|Platforms||PC (reviewed), PS4, Xbox One, Stadia, Nintendo Switch|
|Release Date||March 19, 2020|
Only a small minority of creatives can claim to strike lighting twice in the same place. Few games have enjoyed the attention that the DOOM franchise has garnered since 1993. Though D00M3 was a great game, it did not impress like its contemporaries F.E.A.R. and Half-Life 2. However, DOOM 2016 was both a return to form and a revolution in the genre. Rather than persist with the survival-horror theme D00M3 presented, DOOM 2016 reprised the gameplay style of trapping players in a room with a seemingly impossible number of enemies; some would say that the game traps enemies with a seemingly impossible-to-kill Doomguy. Four years later, id Software attempts to strike lightning thrice with a modernized version of the 1994 sequel, DOOM II: Hell on Earth. After all, the principal objective in the subject of this review, DOOM Eternal, is to prevent hell from consuming Earth.
Doom Eternal is so identical to DOOM 2016 that the only additional content concern I have to add is that in the Cultist Base level, during pauses in the action, introduces a chant called the “Call of Hell” that made me momentarily wonder if I should press on while playing the game. I do not know what devil-worshiping music sounds like, but if I had to imagine, it would be something like that specific ambient track.
I highly recommend Tyler Hammel’s article on the irreverence of the Doom Slayer.
ESRB Rating: M for Mature
Given the excellence that is the DOOM franchise, let alone its 2016 iteration, I considered DOOM Eternal an instant-purchase-and-play. After all, DOOM 2016 is at its best when it achieves flow. “Rip and Tear” is as much an imperative as it is a marketing catchphrase. Enemies sprint and attack with relentless aggression, a formidable assault compelling players to respond with dexterity and violence. DOOM 2016, then, is a bodacious blitz of gunplay.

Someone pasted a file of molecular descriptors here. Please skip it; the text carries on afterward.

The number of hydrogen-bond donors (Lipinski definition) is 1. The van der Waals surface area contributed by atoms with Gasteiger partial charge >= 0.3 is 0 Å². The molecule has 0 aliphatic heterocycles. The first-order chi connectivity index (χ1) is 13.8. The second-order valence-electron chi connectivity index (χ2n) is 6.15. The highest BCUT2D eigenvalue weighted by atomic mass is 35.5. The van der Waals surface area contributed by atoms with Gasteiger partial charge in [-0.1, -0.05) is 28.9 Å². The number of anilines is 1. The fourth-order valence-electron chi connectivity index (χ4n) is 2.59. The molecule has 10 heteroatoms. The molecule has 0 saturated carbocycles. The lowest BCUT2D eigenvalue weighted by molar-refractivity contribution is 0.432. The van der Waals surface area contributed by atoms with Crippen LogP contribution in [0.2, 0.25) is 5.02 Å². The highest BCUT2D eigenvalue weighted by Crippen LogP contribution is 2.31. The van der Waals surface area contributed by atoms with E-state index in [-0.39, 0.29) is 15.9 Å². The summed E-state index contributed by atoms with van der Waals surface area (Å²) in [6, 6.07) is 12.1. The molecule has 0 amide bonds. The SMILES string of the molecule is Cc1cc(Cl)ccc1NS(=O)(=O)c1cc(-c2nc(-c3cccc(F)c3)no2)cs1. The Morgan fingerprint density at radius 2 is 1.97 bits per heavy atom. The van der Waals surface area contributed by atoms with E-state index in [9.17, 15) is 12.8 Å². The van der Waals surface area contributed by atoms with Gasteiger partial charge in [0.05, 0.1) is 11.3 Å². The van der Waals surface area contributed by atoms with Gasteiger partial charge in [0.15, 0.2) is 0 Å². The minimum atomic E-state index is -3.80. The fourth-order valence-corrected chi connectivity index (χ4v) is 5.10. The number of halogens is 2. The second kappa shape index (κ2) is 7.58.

DOOM Eternal achieves flow most of the time. It is still functionally DOOM, but it errs by introducing gameplay mechanics decelerating the action. Players should prepare themselves for several segments dedicated specifically to platforming. I appreciate the return of the double-jump, as it is useful for situations like propelling myself over a charging pinky demon to access its vulnerable backside. I also like the addition of the (double) dash, which is useful for evading revenant missiles. Unwelcome is the grabbing and climbing wall mechanic. While I understand id Software’s desire to increase DOOM Eternal‘s verticality, bounce pads have been in their games since Quake III Arena; I like to keep my climbing limited to action/adventure games like Uncharted and Tomb Raider, not in an FPS that I expect to move at breakneck speed like DOOM. Reprieves from the action for exploration and exposition are welcome, but some segments overstay their welcome.
Inevitably, tightly-manufactured platforming in a foreign genre may result in unwanted consequences. Unforgivable is a specific jump where the only way to make the gap is to use a slow-motion mechanic that I had never needed to use. When developers provide gamers with over a half-dozen u[grade options, but design a puzzle where only one option is the solution without prior conditioning, that is not a good look.
I did not appreciate the solution to this puzzle at all.
In this way, DOOM Eternal is what a game looks like in a marriage between great additions and what I would call overdevelopment. For example, I love the quality-of-life video hints that disclose details like sniping mancubi‘ arm cannons as a weak point, or using the new shoulder-mounted grenade launcher to OHKO a cacodemon. Because the glory kill mechanic returns as the most efficient way to maintain health—dare I say the only way to survive—I like to use it with the new flame belch that immolates fodder enemies like zombies, making them drop armor pickups. The chainsaw returns, and instead of exhausting of several “pips” units of the weapon to OHKO a tough enemy like a hell knight, it is best used to replenish ammunition, because I ran out often, even after finding what are called Sentinel Crystals to upgrade how many munitions I could carry at one time (or health or armor).
Frequently depleting my ammunition was frustrating, but not nearly as dreadful as the platforming sections, and certainly not as vexing as fighting a new enemy and the worst inclusion in the game, the marauder. This foe breaks the cardinal rule of DOOM, which is rip and tear, or put another way, “shoot at everything living until it is dead.” The marauder cannot be dispatached with sheer firepower alone.